I’m on your twitter feed Aaron….feel free to actually reply rather than just dismiss. As I said, what is Stone? He’s collecting and disseminating information through media…..the definition of a journalist.

  4. GimmeSomeSteel - Jun 11, 2010 at 2:46 PM

    Lou should invite Stone to trade places for a week, then report back. I’ll bet that Lou would be better in the booth than Stone in the dugout.

  5. Bobomo - Jun 11, 2010 at 3:24 PM

    “That’s all I’ve got to say about that issue.” Followed by 2 1/2 more paragraphs.

  6. TheMix - Jun 11, 2010 at 4:17 PM

    Gleeman, I read your articles on here as well as your blog on a regular basis, and I agree with nearly every bit of every article/blog. However, where I don’t agree with you generally is when you try to defend people like Steve Stone. You’re looking at this from a purely Steve Stone point of view. Now yes, Piniella gets paid millions to make certain decisions, but that doesn’t mean you or Steve Stone know any more about his job than I do. Piniella and a trough of other managers make ill-advised decisions on a normal basis, and you get to look at the mess they’ve made. In any case, I’d venture a guess that being a major league manager isn’t quite as easy as you would make it seem. Venturing another guess, I’d say making the “right” decision doesn’t always come down to sabrmetrics (which is unfortunate)….managers most likely have to deal with a certain number outside pressures neither you, or I, or Steve Stone are aware of.
    I’d say you’re most definitely allowed to criticize, just don’t pretend to know exactly what can/must be done when sitting in the manager’s chair. I can criticize President Obama all I want….doesn’t mean I have any real idea what it’s like to run this nation.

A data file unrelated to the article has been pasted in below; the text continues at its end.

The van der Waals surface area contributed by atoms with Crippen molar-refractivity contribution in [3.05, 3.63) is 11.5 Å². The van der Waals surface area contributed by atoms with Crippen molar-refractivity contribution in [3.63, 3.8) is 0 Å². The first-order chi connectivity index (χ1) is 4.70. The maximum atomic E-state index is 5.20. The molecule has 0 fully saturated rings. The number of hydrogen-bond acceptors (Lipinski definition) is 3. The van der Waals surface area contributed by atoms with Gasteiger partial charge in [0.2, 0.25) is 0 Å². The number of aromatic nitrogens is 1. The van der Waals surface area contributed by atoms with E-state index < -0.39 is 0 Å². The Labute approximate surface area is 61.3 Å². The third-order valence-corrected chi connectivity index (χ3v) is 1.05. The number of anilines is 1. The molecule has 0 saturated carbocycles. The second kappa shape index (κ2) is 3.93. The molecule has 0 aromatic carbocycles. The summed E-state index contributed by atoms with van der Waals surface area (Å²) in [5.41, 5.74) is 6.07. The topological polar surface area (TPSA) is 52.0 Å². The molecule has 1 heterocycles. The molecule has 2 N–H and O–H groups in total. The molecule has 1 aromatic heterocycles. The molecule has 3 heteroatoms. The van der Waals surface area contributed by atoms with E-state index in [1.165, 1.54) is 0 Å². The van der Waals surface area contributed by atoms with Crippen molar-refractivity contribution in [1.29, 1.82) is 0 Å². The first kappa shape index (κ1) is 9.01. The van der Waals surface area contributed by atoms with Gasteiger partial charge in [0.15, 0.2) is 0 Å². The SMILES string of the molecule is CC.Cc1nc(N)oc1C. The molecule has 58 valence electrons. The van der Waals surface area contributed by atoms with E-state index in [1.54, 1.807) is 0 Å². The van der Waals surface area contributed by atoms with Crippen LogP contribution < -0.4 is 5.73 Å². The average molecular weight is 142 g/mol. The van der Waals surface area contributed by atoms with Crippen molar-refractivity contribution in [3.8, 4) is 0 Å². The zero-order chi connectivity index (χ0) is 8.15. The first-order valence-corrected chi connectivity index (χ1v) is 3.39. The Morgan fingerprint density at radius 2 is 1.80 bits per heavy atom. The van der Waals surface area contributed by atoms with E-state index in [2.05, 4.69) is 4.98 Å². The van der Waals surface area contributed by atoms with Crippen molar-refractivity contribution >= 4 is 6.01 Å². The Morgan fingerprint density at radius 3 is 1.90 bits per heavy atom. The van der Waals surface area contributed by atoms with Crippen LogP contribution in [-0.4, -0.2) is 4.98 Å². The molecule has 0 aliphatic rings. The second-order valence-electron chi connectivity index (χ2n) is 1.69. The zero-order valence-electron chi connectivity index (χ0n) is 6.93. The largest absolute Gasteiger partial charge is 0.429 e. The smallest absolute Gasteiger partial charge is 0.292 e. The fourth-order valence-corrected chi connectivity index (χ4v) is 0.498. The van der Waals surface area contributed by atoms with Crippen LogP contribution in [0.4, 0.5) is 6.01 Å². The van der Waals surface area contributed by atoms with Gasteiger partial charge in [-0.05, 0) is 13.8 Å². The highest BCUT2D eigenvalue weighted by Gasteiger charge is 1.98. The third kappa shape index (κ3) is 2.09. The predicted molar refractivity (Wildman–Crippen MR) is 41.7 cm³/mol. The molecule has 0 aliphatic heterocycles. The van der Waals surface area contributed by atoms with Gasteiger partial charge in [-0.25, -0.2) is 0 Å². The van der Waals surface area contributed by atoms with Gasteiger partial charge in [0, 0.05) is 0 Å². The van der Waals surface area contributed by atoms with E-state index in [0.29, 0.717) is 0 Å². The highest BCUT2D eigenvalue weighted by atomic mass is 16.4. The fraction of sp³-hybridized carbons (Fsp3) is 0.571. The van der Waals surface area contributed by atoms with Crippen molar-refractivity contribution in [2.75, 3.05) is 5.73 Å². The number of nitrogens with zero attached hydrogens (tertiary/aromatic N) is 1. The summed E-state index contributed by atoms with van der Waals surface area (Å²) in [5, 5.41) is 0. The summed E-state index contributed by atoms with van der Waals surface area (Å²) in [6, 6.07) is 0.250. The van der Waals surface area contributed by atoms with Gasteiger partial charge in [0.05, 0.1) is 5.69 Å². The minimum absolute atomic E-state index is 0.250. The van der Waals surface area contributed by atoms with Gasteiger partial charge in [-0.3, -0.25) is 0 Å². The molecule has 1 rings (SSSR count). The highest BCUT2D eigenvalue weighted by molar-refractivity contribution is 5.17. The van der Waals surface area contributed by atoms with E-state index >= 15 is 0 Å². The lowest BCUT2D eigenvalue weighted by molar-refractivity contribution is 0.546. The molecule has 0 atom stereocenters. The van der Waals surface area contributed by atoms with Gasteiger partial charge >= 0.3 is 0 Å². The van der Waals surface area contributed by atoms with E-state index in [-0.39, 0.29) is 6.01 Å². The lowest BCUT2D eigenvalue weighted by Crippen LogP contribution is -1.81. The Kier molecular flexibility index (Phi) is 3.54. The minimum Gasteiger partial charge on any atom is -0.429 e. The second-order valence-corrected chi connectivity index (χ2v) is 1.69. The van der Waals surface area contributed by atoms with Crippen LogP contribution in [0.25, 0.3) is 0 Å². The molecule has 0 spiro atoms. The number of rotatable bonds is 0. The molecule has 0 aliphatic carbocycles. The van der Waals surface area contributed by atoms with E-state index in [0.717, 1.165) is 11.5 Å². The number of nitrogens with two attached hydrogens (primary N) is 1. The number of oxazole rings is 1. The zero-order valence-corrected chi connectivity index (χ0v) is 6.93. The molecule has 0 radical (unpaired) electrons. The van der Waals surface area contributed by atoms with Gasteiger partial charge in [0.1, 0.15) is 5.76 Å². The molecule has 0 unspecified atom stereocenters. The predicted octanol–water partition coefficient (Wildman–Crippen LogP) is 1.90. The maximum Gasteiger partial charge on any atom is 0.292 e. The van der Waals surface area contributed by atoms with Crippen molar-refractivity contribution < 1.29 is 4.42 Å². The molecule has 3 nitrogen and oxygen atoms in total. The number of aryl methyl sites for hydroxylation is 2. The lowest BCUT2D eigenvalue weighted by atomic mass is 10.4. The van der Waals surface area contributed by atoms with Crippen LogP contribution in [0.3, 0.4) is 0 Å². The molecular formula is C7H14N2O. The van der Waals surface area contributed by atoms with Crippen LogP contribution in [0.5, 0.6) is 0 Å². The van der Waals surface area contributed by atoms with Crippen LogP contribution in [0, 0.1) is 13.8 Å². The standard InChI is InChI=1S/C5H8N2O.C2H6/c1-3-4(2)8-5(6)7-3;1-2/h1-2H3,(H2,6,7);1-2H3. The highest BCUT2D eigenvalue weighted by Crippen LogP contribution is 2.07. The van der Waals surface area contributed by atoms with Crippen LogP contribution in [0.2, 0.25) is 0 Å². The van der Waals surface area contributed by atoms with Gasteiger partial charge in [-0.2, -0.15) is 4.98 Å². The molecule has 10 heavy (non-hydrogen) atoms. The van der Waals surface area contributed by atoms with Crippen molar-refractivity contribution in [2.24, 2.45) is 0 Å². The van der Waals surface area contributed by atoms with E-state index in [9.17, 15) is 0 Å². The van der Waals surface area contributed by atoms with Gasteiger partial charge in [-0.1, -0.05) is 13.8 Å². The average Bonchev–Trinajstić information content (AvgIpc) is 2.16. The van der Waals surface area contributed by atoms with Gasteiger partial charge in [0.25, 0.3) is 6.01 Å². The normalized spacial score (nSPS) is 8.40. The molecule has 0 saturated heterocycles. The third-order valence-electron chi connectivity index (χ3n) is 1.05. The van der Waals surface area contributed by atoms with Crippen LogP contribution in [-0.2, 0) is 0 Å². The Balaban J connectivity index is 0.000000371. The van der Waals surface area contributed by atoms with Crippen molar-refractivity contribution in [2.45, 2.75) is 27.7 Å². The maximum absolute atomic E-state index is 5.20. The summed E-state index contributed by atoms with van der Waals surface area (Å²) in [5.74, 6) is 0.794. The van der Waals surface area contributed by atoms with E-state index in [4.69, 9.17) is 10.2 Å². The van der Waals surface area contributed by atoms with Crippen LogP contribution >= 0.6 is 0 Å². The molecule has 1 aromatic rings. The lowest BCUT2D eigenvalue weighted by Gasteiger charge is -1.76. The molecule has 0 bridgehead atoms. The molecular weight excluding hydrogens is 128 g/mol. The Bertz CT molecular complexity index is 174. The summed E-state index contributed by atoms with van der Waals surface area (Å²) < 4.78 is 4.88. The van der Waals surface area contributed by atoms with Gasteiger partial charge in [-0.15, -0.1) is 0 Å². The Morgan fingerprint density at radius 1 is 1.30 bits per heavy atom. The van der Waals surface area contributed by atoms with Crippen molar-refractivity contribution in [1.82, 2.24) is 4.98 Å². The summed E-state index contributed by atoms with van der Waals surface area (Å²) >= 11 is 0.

7. Jamie - Jun 11, 2010 at 4:30 PM

    You obviously missed Lou’s brief stint with Fox.

  8. The Rabbit - Jun 11, 2010 at 5:36 PM

    Aaron, I’ll guess be the contrarian among the writers because I agree completely with your point of view.
    As someone who has had “15 minutes of fame” in an endeavor other than baseball, I had several years of media support and criticism. When you are in the public eye, criticism goes with the territory.
    I don’t know if the media is “cherry picking” comments, but from what I’ve read, Lou has been getting increasingly more agitated (for lack of a better word) over the past couple of years and it isn’t just the Cubs’ performance.
    In all seriousness, it makes me wonder if he’s developing Alzheimer’s because he’s beginning to sound like some of the patients I know…and he’s the right age.

  9. Rod Cannon - Jun 11, 2010 at 6:18 PM

    Lou sounds a little egotistical when he says HE won 1,800 games as a manager. I’m sure the players on his teams don’t celebrate after a win by thanking Lou for winning the game.

  10. Rusty Shackleford - Jun 11, 2010 at 8:43 PM

    Poor Lou.
    Too bad Stone can’t be a good little puppet like some announcers. And by some announcers, I obviously mean Len Kasper and Bob Brenly.

  11. southsidemike - Jun 12, 2010 at 12:12 AM

    Let’s see who is fired from his current job first…
    My bet it is Lou

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  13. Bob Beach - Jun 13, 2010 at 8:16 PM

    I agree with you totally. People claim all the time they have the right to criticize. Such as the comment you don’t have to be an expert Chef to criticize the food or you don’t have to be a movie Director to criticize the movie. That is all good and well but tell me someone’s job when I don’t do or haven’t done the same job and let me rip into them and see how they react. I’ll bet it wouldn’t be much different than Lou.

  14. jnm123 - Jun 14, 2010 at 9:13 AM

    Three things:
    1) Stone’s comments were mostly correct. Playing the guys with the high salaries ain’t working, so play Colvin. All the time. Can’t worry about being ‘fair’ to 5 outfielders.
    2) I question the accuracy of Stone’s comment that he has been offered “three GM jobs”. Maybe in the minors. No owner in his right mind would hire an arrogant, self-important, know-it-all jerk like Stone.
    3) It’s obvious that even IF he’s been offered any job in the front office or on the field in the bigs, Stone is SO sensitive to criticism that he’s declined the offer and prefers to be the one doing the dishing. That’s what Lou was trying to say, that Stone has no cojones whatsoever, that if he’s so $%&*-ing smart, walk a mile in Lou’s shoes managing a bunch of underachieving dolts & see how HE likes it.